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This limestone house on 47th Street in Sunset Park looks lovely in every way — except for the price. Nice original moldings, fireplaces, floors, you name it. But given that this is only three stories and the kitchens and baths still need some work, $1.2 million seems like a pipe dream. Then again, this place definitely has enough character that some buyer burned out on seeing crappy places in the South Slope for the same price might just say uncle and hit the offer.
Sunset Park Limestone FSBO [Craigslist] GMAP P*Shark

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Is it just our imagination or have there been a number of $3 million-plus houses hitting the market in Park Slope recently. (Just last week we looked at 112 Prospect Park West.) This five-story bay-front house at 52 Montgomery Place just hit the Corcoran site and there’s not much to go on yet: There are no photos or floorplans posted and the first showing hasn’t happened yet. While we have no reason to doubt the listing’s description of “rooms of grand proportions with period details,” the air conditioners and the fact that the same person has owned us makes us wonder what kind of shape the interior’s in. Then again, after owning the house for three and a half decades, the seller took out a $550,000 mortgage two years ago; perhaps that money went into giving the house a tune up. Anyone been inside in the last couple of years?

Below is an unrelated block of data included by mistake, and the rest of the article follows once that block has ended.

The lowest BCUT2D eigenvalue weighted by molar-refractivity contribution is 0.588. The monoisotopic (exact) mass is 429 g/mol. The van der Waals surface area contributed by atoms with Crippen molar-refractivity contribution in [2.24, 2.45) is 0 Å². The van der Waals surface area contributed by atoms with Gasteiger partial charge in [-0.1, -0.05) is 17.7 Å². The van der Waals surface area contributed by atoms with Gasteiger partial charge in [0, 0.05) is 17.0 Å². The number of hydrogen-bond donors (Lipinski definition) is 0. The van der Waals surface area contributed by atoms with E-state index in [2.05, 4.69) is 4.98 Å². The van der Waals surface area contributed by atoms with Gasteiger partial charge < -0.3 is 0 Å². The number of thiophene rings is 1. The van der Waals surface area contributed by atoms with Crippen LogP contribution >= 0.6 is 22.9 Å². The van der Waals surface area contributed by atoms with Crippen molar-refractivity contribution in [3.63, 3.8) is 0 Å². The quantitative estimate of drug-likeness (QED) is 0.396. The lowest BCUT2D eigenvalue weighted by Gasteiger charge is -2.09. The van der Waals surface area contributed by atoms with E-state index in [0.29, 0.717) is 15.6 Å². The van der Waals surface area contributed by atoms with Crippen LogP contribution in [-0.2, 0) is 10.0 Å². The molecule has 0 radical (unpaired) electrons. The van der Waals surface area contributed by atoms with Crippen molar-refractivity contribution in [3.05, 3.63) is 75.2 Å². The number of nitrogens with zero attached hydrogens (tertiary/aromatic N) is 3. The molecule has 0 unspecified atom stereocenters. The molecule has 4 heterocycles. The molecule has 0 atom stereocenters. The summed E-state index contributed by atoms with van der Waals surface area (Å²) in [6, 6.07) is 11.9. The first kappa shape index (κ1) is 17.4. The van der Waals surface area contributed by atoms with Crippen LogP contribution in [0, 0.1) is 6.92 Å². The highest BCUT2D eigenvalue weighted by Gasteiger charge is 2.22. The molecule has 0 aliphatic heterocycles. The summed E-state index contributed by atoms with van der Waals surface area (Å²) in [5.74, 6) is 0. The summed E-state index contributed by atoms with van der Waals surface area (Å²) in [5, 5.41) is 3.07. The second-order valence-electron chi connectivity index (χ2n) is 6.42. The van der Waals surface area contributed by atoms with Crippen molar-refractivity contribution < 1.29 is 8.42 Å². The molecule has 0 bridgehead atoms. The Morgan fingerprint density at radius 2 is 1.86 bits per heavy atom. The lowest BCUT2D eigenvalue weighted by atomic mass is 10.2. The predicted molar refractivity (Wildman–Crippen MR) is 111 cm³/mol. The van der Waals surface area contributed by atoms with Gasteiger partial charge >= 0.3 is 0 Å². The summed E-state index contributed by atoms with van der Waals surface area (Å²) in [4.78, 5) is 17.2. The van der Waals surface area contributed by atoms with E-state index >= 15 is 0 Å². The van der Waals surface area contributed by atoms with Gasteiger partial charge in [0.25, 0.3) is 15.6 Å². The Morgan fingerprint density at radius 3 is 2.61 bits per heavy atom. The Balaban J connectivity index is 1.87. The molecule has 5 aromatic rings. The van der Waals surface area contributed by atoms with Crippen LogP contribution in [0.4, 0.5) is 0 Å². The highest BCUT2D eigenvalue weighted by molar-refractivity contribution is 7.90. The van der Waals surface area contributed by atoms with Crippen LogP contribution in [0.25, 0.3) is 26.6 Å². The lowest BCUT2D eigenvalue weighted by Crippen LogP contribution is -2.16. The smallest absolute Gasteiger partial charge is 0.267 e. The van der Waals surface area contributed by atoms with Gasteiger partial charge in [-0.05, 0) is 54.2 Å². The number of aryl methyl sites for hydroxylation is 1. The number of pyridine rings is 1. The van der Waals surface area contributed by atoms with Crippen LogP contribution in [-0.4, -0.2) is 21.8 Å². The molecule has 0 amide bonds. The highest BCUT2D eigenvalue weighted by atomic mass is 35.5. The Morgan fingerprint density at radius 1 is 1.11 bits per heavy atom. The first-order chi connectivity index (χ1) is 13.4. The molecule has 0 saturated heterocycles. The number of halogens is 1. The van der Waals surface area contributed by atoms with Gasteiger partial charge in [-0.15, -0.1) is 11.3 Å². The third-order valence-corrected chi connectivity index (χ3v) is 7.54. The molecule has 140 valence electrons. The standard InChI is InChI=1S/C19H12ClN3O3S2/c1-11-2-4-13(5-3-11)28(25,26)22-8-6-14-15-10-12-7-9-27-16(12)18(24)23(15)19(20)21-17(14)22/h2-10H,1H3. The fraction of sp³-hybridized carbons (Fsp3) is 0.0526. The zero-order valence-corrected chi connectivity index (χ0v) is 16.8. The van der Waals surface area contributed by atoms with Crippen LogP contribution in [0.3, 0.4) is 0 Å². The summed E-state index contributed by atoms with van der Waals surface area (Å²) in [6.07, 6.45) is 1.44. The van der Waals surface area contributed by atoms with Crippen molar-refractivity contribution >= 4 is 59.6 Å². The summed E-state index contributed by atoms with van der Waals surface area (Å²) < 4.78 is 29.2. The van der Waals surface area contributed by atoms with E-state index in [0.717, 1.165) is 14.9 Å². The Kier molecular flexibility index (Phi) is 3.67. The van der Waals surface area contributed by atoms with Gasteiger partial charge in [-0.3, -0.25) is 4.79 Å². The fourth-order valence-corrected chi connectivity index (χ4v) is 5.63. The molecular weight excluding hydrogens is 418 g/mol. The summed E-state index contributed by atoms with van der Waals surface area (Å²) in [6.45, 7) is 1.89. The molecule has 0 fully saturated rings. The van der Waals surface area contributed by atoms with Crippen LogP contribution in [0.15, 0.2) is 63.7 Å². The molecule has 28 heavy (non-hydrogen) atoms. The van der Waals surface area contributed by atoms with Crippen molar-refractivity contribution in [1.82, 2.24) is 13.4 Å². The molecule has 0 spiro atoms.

52 Montgomery Place [Corcoran] GMAP P*Shark
Photo by Kate Leonova for Property Shark

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As far as we knew, the days of doubling your money in less than a year were behind us. Apparently, the owner of this South Side brick house was told otherwise. After ponying up $820,000 last August, the current owner went to town on this place, making a number of strange aesthetic choices along the way, especially for a flipper. Okay, this seems like a good place to reiterate the most broken rule of flipping: KEEP IT SIMPLE! So, in the case of the bathroom, do white subway tiles and traditional basic fixtures. Why do some people think that they are going to get more money for their “creative” bathroom stylings when in fact they will be alienating a huge portion of the potential buyers? (To be fair, the kitchen looks okay.) Even if this place weren’t 16 feet wide, even if the house weren’t only 35 feet deep and even if the lot weren’t a measly 50 feet deep, this house just feels like it’s trying too hard and not worth close to the $1.5 million asking price. Next.
272 Berry Street [Corcoran] GMAP P*Shark